Northern Ireland news

Two confirmed cases of monkeypox in NI

There are two confirmed cases of monkeypox in NI

THERE are two confirmed cases of monkeypox in Northern Ireland, the Public Health Agency (PHA) has said.

While the risk to the population in the north is low, the PHA said, it is reminding people who think they have been at risk of exposure to monkeypox and have symptoms to not go to a healthcare facility without contacting them first.

Around 190 cases of monkeypox have been detected across the UK, officials have said as they confirmed 11 additional cases in England last night.

The UK Health Security Agency (UKHSA) said that 183 cases have been confirmed in England since May 7. There are four cases in Scotland, one in Wales and two in Northern Ireland.

The PHA also advised people to be alert to any new rashes or lesions, which appear like spots, ulcers or blisters, on any part of their body.

It said that "although this advice applies to everyone, the majority of the cases identified to date have been among men who are gay, bisexual and men who have sex with men, so we are asking these people in particular to be aware of the symptoms, particularly if they have recently had a new sexual partner".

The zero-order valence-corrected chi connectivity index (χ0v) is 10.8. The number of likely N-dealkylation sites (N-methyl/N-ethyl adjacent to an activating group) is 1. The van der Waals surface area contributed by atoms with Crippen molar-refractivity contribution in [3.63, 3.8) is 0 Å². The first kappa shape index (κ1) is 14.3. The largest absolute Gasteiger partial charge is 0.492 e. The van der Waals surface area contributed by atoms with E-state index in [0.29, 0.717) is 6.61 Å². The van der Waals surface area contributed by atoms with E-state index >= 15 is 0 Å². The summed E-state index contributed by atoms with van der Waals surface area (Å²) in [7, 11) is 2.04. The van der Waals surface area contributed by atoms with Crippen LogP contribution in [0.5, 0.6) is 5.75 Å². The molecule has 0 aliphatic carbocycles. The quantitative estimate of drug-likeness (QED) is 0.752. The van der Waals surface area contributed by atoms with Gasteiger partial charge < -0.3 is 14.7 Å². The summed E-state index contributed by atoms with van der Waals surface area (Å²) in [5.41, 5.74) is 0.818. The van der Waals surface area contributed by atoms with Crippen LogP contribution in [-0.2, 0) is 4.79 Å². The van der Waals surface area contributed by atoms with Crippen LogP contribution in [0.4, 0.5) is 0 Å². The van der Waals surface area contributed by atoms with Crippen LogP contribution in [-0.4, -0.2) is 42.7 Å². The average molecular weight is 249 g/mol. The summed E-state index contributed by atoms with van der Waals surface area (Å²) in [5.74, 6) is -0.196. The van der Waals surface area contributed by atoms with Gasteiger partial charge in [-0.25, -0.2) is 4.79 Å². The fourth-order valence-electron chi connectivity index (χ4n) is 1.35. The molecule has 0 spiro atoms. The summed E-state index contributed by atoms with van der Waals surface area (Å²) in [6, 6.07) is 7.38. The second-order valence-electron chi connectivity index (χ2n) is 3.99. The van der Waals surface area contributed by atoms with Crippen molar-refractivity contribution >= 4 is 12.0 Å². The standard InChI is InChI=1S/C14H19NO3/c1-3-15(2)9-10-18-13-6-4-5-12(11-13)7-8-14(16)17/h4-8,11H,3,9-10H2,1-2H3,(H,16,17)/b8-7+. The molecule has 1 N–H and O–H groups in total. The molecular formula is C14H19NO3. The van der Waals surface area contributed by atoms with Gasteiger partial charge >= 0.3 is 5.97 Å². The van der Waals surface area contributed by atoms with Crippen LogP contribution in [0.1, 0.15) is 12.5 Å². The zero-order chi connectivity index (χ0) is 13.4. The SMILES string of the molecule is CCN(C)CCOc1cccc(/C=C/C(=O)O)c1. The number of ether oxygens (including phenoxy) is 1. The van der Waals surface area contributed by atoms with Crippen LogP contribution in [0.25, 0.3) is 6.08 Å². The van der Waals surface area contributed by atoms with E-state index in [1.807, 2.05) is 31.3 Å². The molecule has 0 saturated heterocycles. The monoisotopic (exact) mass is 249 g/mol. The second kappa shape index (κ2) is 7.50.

Dr Jillian Johnston from the PHA, said: "Following the detection of cases of monkeypox in other parts of the UK the PHA has been in regular contact with UKHSA regarding the situation and we established a local multidisciplinary incident management team (IMT) to ensure that we are fully prepared for any potential risk to the population of Northern Ireland.

"The PHA has been working closely with Trusts and GPs to raise awareness of the disease, and set up testing arrangements and clinical pathways.

"Cases of monkeypox are rare as the virus does not spread easily between people; therefore the risk to the Northern Ireland population is considered low.

"Appropriate public health actions are being taken and the PHA is working with UKHSA to investigate any potential links with UK cases and we will contact any potential close contacts to provide health information and advice."

Initial symptoms of monkeypox include fever, headache, muscle aches, backache, swollen lymph nodes, chills and exhaustion. A rash can develop, often beginning on the face, then spreading to other parts of the body including the genitals.

The rash changes and goes through different stages – it can look like chickenpox or syphilis, before finally forming a scab which later falls off.

The PHA said that suspected and confirmed cases should self-isolate for 21 days, with people identified as having the closest contact also recommended to self-isolate for 21 days from last contact with the case.

Those with the closest contact to the case will be offered vaccination with the smallpox vaccine, to offer them protection.

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